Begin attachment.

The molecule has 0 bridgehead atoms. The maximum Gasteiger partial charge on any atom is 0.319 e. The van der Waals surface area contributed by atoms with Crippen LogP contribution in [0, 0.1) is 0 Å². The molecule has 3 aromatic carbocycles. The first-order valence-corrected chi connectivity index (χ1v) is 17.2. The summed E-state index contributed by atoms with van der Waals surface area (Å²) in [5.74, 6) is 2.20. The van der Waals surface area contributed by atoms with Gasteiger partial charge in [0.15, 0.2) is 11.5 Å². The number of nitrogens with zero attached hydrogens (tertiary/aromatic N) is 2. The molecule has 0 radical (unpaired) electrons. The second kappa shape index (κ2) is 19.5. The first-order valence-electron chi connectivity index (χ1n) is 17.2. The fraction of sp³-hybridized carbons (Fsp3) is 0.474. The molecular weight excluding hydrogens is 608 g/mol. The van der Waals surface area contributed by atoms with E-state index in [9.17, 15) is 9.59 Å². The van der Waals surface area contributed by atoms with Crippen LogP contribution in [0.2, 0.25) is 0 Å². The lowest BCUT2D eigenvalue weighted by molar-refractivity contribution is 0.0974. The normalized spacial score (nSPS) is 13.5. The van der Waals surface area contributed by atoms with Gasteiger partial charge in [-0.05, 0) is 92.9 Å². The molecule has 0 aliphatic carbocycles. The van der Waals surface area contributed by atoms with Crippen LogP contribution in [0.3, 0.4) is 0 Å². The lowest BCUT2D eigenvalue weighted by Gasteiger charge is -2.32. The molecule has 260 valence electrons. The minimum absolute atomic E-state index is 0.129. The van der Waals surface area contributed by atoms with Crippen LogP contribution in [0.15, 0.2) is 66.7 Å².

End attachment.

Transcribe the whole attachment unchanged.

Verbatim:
The molecule has 0 bridgehead atoms. The maximum Gasteiger partial charge on any atom is 0.319 e. The van der Waals surface area contributed by atoms with Crippen LogP contribution in [0, 0.1) is 0 Å². The molecule has 3 aromatic carbocycles. The first-order valence-corrected chi connectivity index (χ1v) is 17.2. The summed E-state index contributed by atoms with van der Waals surface area (Å²) in [5.74, 6) is 2.20. The van der Waals surface area contributed by atoms with Gasteiger partial charge in [0.15, 0.2) is 11.5 Å². The number of nitrogens with zero attached hydrogens (tertiary/aromatic N) is 2. The molecule has 0 radical (unpaired) electrons. The second kappa shape index (κ2) is 19.5. The first-order valence-electron chi connectivity index (χ1n) is 17.2. The fraction of sp³-hybridized carbons (Fsp3) is 0.474. The molecular weight excluding hydrogens is 608 g/mol. The van der Waals surface area contributed by atoms with E-state index in [9.17, 15) is 9.59 Å². The van der Waals surface area contributed by atoms with Crippen LogP contribution in [0.2, 0.25) is 0 Å². The lowest BCUT2D eigenvalue weighted by molar-refractivity contribution is 0.0974. The normalized spacial score (nSPS) is 13.5. The van der Waals surface area contributed by atoms with Gasteiger partial charge in [-0.05, 0) is 92.9 Å². The molecule has 0 aliphatic carbocycles. The van der Waals surface area contributed by atoms with Crippen LogP contribution in [0.3, 0.4) is 0 Å². The lowest BCUT2D eigenvalue weighted by Gasteiger charge is -2.32. The molecule has 260 valence electrons. The minimum absolute atomic E-state index is 0.129. The van der Waals surface area contributed by atoms with Crippen LogP contribution in [0.15, 0.2) is 66.7 Å².